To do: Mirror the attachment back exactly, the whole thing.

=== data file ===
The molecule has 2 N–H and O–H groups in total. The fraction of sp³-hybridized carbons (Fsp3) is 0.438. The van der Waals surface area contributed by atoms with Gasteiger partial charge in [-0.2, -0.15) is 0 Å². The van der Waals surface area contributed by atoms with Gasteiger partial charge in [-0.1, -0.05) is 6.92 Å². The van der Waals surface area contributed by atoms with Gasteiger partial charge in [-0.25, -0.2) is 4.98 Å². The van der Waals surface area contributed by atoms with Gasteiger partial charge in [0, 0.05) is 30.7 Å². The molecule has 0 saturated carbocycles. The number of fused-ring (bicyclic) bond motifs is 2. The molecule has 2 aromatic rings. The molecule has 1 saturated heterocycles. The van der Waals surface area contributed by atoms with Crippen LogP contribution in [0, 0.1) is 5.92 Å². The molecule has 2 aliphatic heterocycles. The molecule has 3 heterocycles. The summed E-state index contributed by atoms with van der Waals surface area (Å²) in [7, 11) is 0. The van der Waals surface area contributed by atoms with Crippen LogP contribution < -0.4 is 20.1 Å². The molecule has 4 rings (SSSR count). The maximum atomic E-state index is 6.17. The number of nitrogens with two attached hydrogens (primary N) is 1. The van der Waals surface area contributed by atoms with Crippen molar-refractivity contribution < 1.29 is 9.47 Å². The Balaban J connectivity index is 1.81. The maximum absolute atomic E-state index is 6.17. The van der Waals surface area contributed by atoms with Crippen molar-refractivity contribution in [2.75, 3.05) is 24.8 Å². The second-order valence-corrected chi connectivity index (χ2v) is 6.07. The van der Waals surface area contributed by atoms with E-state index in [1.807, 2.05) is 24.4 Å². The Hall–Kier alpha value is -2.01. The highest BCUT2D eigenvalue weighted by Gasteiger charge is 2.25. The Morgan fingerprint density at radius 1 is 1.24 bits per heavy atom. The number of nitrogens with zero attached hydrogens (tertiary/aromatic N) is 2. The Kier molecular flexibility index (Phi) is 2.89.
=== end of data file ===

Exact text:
The molecule has 2 N–H and O–H groups in total. The fraction of sp³-hybridized carbons (Fsp3) is 0.438. The van der Waals surface area contributed by atoms with Gasteiger partial charge in [-0.2, -0.15) is 0 Å². The van der Waals surface area contributed by atoms with Gasteiger partial charge in [-0.1, -0.05) is 6.92 Å². The van der Waals surface area contributed by atoms with Gasteiger partial charge in [-0.25, -0.2) is 4.98 Å². The van der Waals surface area contributed by atoms with Gasteiger partial charge in [0, 0.05) is 30.7 Å². The molecule has 0 saturated carbocycles. The number of fused-ring (bicyclic) bond motifs is 2. The molecule has 2 aromatic rings. The molecule has 1 saturated heterocycles. The van der Waals surface area contributed by atoms with Crippen LogP contribution in [0, 0.1) is 5.92 Å². The molecule has 2 aliphatic heterocycles. The molecule has 3 heterocycles. The summed E-state index contributed by atoms with van der Waals surface area (Å²) in [7, 11) is 0. The van der Waals surface area contributed by atoms with Crippen LogP contribution < -0.4 is 20.1 Å². The molecule has 4 rings (SSSR count). The maximum atomic E-state index is 6.17. The number of nitrogens with two attached hydrogens (primary N) is 1. The van der Waals surface area contributed by atoms with Crippen molar-refractivity contribution < 1.29 is 9.47 Å². The Balaban J connectivity index is 1.81. The maximum absolute atomic E-state index is 6.17. The van der Waals surface area contributed by atoms with Crippen molar-refractivity contribution in [2.75, 3.05) is 24.8 Å². The second-order valence-corrected chi connectivity index (χ2v) is 6.07. The van der Waals surface area contributed by atoms with E-state index in [1.807, 2.05) is 24.4 Å². The Hall–Kier alpha value is -2.01. The highest BCUT2D eigenvalue weighted by Gasteiger charge is 2.25. The Morgan fingerprint density at radius 1 is 1.24 bits per heavy atom. The number of nitrogens with zero attached hydrogens (tertiary/aromatic N) is 2. The Kier molecular flexibility index (Phi) is 2.89.